Yeah, that was always the World of Darkness’s strength (the rules, generally not so much…)
Yeah, that’s one reason I’ve finally switched back from Chronicles of Darkness (was: New World of Darkness) to World of Darkness (was: Old World of Darkness). They finally fixed the combat rules so that I don’t hate them.
It used to be that each attack involved four rolls: aggressor rolls to attack, defender rolls to dodge, aggressor rolls for damage, defender rolls to “soak” (reduce that damage). And there were various mechanics that let you attack multiple times per turn! The end result was an absolute slog that was no fun at all.
This stemmed from trying to imitate D&D too closely. The authors knew that D&D’s greatest strength was its turn-based combat system, and tried to emulate that, without understanding why it was the greatest strength.
You see, in D&D, your stats…generally don’t matter much. Here’s a real-world example from last week: the party is trying to find a safe trail through a forest. My rogue spent their life on the streets of Fantasy Chicago and thus has no proficiency in this (+0). My roommate’s bloodhunter spent their life in the Fantasy Wild West and thus is very proficient in this (+2). What do you think are the odds that this matters at all?
The answer is 10%. Only 10% of the time will the difference between +0 and +2 have any impact on the situation, since it’s resolved with a single roll of a single d20. And thus my rogue excelled and the bloodhunter failed completely. This is, as you might imagine, unsatisfying.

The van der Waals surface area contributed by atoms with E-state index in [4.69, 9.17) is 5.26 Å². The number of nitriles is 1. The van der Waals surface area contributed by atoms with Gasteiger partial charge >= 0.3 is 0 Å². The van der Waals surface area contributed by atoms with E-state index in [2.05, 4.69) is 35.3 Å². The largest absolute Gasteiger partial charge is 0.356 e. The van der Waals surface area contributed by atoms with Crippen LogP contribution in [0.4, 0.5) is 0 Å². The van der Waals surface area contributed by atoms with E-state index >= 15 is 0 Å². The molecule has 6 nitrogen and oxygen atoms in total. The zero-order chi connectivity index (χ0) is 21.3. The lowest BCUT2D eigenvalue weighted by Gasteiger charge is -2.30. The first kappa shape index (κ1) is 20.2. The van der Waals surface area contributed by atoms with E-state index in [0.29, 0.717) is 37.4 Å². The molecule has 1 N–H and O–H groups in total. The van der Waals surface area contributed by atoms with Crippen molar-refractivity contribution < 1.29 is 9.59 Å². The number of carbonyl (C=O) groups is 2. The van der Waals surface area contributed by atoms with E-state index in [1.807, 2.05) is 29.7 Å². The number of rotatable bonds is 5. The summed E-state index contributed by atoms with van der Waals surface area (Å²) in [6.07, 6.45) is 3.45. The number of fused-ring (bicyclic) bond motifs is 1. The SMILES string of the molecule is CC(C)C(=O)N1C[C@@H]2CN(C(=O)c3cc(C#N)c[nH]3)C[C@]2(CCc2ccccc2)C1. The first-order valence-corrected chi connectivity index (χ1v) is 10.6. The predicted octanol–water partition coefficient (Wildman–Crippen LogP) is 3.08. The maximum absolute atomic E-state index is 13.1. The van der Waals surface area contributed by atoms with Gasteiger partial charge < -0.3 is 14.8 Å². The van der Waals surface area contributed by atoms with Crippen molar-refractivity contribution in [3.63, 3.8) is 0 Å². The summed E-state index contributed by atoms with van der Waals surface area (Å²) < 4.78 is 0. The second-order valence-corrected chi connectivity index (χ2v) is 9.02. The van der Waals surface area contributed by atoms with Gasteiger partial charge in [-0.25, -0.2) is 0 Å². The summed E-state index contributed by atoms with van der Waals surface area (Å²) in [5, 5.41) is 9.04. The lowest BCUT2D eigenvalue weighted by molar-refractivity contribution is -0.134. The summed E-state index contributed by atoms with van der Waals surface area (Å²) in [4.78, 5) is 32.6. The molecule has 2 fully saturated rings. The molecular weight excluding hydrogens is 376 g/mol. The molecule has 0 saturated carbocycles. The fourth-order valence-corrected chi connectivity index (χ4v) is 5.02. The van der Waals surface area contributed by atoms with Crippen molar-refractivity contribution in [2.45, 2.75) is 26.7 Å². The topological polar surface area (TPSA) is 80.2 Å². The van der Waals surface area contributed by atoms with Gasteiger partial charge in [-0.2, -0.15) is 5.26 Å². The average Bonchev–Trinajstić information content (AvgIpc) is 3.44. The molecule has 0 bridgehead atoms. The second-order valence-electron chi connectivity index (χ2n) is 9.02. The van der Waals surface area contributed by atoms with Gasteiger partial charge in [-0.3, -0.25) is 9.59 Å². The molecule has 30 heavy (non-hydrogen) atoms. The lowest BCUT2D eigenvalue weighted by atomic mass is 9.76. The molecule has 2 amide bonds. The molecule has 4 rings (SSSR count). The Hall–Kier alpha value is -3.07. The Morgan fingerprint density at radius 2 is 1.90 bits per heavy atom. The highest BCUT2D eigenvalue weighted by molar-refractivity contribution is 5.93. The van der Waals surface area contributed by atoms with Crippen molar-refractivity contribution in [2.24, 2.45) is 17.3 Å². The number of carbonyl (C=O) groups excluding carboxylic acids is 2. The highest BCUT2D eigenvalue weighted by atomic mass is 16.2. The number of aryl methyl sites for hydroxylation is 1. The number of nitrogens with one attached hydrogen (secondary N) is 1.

And the reason for this is that D&D’s dice system is built around the assumption that you’re making a new roll every six seconds or less! When you’re rolling that often, the difference between +0 and +2 is just about perfect: both players can hit some of the time, but the one with the good stats tends to hit more. This is what the dice system was designed for, and it becomes awkward and clunky when taken out of that environment.
World of Darkness saw the problems with D&D’s dice system outside of combat, and fixed them with a dice pool system, where your stats determine how many dice you roll. This makes the difference between +0 and +2 very significant (two extra dice makes you not only more likely to succeed, but more consistent in your success), and they also gave the player more ways to affect the outcome of their dice rolls. (A lot of systems have something like this nowadays; D&D is a bit of an outlier in not really letting players say “this is the really important d20 roll that I really want to succeed”. That’s why more recent D&D books have been handing out inspiration (points that let you reroll a single d20 once) like candy.)
Except…they didn’t realize that this system is totally unsuited for D&D-style “make a new roll every six seconds or more” combat. People are making up to six attacks per turn, each attack involves four rolls, and your stats have a huge impact on the probability of success? The result of that is that the person with better combat stats almost always wins, but it takes an hour to determine that every time. It also generally ditched D&D’s assumption of tactical combat on a grid, which took out one of the most significant ways players could affect combat. It was miserable.
Chronicles/New World of Darkness was a reimagining of the Old World of Darkness that tried to jettison all the cruft from the 90s and apply those lessons to something new. And it was great! It simplified combat significantly, for example, and got rid of a lot of the stifling metaplot (“this is how the important NPCs are changing your game and you can’t meaningfully affect it”). But the combat system still couldn’t quite figure out what it wanted to be.